In accordance with the Court's order, on August 18, 2017, Defendant released all responsive records over which it had sole custody. Out of the 153 responsive records, Defendant released 30 pages in full, 31 pages in part, and fully withheld 88 pages. Joint Status Report, ECF No. 13, 3. Also pursuant to the Court's order, on September 8, 2017, Defendant updated Plaintiff on the status of records subject to inter-agency consultation. And, on October 13, 2017, Defendant issued its final release of records. Joint Status Report, ECF No. 18, 3-4. Following this final release, Plaintiff raised issues regarding certain withholdings. Id. at 9-11. But, the parties conferred, and on December 21, 2017, Plaintiff indicated that dispositive motions would not be necessary and that the only remaining issue was attorneys' fees. Joint Status Report, ECF No. 20, 1. In response to this report, the Court denied as moot Plaintiff's motion for a preliminary injunction. See January 17, 2018 Minute Order. The Court also set a briefing schedule for Plaintiff's motion for attorneys' fees and costs. See April 17, 2018 Minute Order.

         Following the Court's minute order, Plaintiff filed a motion for attorneys' fees and costs. See Pl.'s Mot., ECF No. 24. Defendant opposed Plaintiff's motion, arguing that Plaintiff is not eligible for fees, that Plaintiff is not entitled to fees, and that Plaintiff's fee request is unreasonable. See Def.'s Opp'n, ECF No. 27. That dispute is currently before the Court.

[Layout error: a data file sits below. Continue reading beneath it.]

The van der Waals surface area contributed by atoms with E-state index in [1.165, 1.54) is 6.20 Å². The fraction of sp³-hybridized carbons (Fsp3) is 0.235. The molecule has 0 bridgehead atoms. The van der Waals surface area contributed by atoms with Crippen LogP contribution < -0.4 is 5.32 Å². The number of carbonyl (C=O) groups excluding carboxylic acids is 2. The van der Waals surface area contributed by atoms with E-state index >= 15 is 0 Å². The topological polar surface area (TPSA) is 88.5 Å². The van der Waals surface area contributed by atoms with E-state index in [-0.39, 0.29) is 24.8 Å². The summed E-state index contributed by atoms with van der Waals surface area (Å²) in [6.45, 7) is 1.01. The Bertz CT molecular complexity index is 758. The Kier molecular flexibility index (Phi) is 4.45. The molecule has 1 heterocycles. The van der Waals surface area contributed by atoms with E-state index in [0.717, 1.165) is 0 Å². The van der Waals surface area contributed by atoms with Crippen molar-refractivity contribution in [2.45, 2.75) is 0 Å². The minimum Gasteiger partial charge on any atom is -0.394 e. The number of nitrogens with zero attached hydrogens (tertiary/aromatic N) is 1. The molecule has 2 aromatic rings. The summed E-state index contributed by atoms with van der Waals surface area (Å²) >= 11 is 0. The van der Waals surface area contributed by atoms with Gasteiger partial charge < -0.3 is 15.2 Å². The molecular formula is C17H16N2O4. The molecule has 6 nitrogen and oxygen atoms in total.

II. LEGAL STANDARD

         Pursuant to 5 U.S.C. § 552(a)(4)(E)(i), a court may award reasonable attorney fees and other litigation costs reasonably incurred by a plaintiff who substantially prevails in an action against the government for the fulfillment of a FOIA request. In this Circuit, the attorney-fee inquiry is divided into two prongs, the fee “eligibility” and the fee “entitlement” prongs. Brayton v. Office of the U.S. Trade Representative, 641 F.3d 521, 524 (D.C. Cir. 2011). Under the eligibility prong, the Court must determine whether a plaintiff has substantially prevailed and, as a result, may receive attorney fees. Id. A plaintiff has substantially prevailed upon obtaining relief either through a judicial order, enforceable written agreement, consent decree or, alternatively, through a voluntary or unilateral change in position by the agency, if the plaintiff's claim is not insubstantial. 5 U.S.C. § 552(a)(4)(E)(ii)(I)-(II).

         If the eligibility prong is satisfied, the Court next considers the entitlement prong to determine whether a plaintiff should receive fees. Brayton, 641 F.3d at 524. Under the entitlement prong, the Court must weigh four factors: “‘(1) the public benefit derived from the case; (2) the commercial benefit to the plaintiff; (3) the nature of the plaintiff's interest in the records; and (4) the reasonableness of the agency's withholding.'” Judicial Watch, Inc. v. FBI, 522 F.3d 364, 371 (D.C. Cir. 2008) (quoting Tax Analysts v. U.S. Dep't of Justice, 965 F.2d 1092, 1093 (D.C. Cir. 1992)). No. one factor is dispositive, and “[t]he sifting of those criteria over the facts of a case is a matter of district court discretion.” Tax Analysts, 965 F.2d at 1094.

         Finally, if the Court concludes that a plaintiff is eligible for and entitled to fees, the Court considers the reasonableness of the fees requested. See 5 U.S.C. § 552(a)(4)(E)(i) (stating that a plaintiff who substantially prevails may be awarded ''reasonable attorney fees and other litigation costs'').

         III. ELIGIBILITY FOR FEES